What better way to mark Safer Internet Day than with clarity on the difference between risk and harm? Because, where online safety’s concerned, the two words have been used interchangeably – inaccurately – for years. It was EU Kids Online, after surveys of more than 25,000 9-16 year-olds across Europe, that first made the distinction, reporting that, “as with riding a bike or crossing the road, everyday activities online carry a risk of harm, but this harm is far from inevitable – indeed, it is fairly rare.”
Then one of the EU Kids Online (now Global Kids Online) founders, psychology professor Sonia Livingstone upped our game further when she pointed out the difference between calculating risk online and calculating risk offline, such as crossing the street. Experts can calculate the latter because they actually have data on how many people get hurt when crossing the street, but….
‘The risk of the risk’
“On the internet,” she wrote, “we do not know how many children are hurt or how severe are the consequences; there are no accident figures.” So online risk, where experts calculate “the probability of an encounter that might (or might not) result in harm” is different from offline risk like crossing a street. When we hear a report about “online risk,” Livingstone wrote, it’s “not the actual risk” they’re reporting. It’s “the risk of the risk,” she cautions. She used “sexting” as an example – see this post of mine for more on that.
Sociologist David Finkelhor puts the distinction another way. It’s important to understand the difference between “demonstrated risk” and “hypotheszed risk,” Dr. Finkelhor, director of the Crimes Against Children Research Center, wrote. “Smoking is a demonstrated risk; there is evidence that it causes a variety of harms. Going to meet someone who you only know from online – that is, at best, a hypothesized risk” – and he’s not even sure something should be called a hypothesized risk “just because a large group of people have anxieties about it,” he wrote. [For more, see the sidebar at the bottom of this page and Dr. Finkelhor on the “three alarmist assumptions” about youth online risk.]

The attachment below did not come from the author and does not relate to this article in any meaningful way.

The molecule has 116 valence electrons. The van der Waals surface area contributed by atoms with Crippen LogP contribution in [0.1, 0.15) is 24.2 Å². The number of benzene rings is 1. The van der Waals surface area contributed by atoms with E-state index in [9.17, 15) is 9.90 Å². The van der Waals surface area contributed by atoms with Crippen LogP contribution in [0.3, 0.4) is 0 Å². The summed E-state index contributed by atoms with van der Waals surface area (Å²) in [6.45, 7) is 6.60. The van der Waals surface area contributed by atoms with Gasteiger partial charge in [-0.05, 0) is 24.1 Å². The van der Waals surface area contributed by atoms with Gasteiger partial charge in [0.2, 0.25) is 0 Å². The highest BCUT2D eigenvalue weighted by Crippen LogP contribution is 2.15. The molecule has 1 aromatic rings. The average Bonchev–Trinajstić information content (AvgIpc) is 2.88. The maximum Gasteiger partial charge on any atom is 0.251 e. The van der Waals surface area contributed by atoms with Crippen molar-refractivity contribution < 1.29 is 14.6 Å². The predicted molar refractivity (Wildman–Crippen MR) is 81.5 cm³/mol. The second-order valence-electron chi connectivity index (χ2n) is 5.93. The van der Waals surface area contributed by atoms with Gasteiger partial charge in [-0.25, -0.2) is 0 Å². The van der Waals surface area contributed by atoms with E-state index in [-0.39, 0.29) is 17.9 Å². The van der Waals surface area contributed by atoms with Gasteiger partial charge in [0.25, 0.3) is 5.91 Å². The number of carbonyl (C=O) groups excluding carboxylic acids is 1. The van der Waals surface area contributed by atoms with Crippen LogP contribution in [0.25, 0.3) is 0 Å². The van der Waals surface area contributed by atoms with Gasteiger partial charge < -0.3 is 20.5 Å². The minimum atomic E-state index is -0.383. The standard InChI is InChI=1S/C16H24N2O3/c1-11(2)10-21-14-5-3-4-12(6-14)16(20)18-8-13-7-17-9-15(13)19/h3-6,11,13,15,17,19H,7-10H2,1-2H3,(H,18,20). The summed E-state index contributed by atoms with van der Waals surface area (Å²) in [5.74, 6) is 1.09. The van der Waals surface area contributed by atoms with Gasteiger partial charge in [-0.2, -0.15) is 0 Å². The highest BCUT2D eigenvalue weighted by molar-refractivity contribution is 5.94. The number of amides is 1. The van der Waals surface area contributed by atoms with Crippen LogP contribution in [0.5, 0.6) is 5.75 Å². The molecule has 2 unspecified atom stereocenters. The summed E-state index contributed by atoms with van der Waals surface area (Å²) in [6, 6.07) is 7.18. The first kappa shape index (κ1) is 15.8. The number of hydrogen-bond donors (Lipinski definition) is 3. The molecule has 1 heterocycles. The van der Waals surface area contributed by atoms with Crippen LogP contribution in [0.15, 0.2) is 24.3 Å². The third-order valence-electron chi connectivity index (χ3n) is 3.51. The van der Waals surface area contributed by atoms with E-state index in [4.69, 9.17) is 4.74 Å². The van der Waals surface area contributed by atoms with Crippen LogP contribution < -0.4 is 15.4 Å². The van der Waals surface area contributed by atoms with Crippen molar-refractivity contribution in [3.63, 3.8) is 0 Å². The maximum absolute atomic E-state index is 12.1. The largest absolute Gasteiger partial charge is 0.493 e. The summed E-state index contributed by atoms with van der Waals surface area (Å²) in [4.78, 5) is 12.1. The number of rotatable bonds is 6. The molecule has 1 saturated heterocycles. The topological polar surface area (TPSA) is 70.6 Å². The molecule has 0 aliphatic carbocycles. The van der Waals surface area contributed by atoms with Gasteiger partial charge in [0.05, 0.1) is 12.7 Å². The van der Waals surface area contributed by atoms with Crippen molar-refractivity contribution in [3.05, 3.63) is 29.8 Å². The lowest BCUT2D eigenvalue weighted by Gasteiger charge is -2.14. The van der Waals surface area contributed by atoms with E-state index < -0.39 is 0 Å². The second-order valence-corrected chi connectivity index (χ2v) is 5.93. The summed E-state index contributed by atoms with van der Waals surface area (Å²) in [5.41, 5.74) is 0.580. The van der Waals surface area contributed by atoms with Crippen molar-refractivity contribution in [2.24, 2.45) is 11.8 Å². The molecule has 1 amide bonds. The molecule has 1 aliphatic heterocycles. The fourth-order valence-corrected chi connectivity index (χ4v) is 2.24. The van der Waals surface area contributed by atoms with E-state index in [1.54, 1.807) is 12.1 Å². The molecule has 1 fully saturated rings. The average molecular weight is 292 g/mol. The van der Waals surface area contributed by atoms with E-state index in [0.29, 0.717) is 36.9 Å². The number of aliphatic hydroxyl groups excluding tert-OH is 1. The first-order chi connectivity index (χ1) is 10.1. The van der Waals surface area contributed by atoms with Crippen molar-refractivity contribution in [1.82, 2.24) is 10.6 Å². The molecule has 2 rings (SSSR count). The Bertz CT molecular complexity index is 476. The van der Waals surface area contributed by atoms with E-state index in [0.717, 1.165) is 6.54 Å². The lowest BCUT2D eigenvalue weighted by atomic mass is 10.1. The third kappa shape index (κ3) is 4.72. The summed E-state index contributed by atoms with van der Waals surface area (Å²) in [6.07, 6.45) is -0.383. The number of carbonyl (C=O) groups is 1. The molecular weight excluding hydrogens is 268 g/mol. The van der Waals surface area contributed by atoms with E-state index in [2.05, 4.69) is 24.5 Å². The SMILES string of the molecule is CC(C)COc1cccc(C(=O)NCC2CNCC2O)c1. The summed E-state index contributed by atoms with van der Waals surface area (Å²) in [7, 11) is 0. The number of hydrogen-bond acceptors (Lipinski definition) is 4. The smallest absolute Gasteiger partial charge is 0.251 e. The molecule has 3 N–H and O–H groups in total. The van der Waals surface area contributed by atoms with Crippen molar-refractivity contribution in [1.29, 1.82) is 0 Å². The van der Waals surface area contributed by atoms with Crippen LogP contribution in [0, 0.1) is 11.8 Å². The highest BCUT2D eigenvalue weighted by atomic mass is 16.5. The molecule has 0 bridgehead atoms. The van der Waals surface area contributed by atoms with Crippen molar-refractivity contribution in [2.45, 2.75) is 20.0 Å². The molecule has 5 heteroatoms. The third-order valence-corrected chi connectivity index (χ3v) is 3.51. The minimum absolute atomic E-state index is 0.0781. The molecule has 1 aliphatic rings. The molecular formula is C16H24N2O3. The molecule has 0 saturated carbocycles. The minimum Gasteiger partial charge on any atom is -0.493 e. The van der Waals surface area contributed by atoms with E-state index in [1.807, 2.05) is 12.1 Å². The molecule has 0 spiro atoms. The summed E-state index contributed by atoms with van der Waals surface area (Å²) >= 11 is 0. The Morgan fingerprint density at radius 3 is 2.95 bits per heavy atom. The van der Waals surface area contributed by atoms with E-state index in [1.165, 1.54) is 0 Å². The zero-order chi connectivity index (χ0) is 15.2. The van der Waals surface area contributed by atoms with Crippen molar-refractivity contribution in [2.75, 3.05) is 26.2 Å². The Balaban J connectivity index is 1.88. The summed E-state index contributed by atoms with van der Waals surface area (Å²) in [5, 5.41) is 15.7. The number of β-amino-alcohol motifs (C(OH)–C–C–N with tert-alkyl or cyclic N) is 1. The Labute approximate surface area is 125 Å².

‘Keep calm and…’
Why is that important? Because, when we put this understanding with two other things we’ve learned from the research – that not all youth are equally at risk online and that resilience can’t develop without some exposure to risk – we can be more effective in working with young Internet users. We can parent and educate them from our frontal cortexes rather than our amygdalas – ask them questions about what’s both fun and meaningful to them online as well as what’s annoying or creepy, as researchers Gianfranco Polizzi and Kate Gilchrist write in the “Parenting for a Digital Future” blog for Safer Internet Day.
A revelation for me a few years ago was learning about what may be the most effective Internet safety “tool” families could use. It’s more than low-tech – it’s no-tech – and it’s about developing the inner guidance system that steadies and helps us all navigate this fast-changing, complex time in which we all live. Check out what psychology professor Marshall Duke taught us all about creating, and grounding all family members in a “strong family narrative.”
So to all connected families, 4 powerful safeguards to keep in mind this Safer Internet Day: keeping calm, communicating with open hearts and minds, allowing resilience to develop, and growing those inner guidance systems.
- Beyond “friendship-driven”: About the serious informal learning teens do in social media
- “The 7 properties of safety in a digital age”
- About helping our kids find the right balance between the internal safeguards that will last a lifetime and the external ones that have been the main focus of the planet-wide Internet safety discourse to date
- About Dr. Finkelhor’s term “juvenoia”: why fear of the Internet and social media is overrated and his thoughts on why we’re so fearful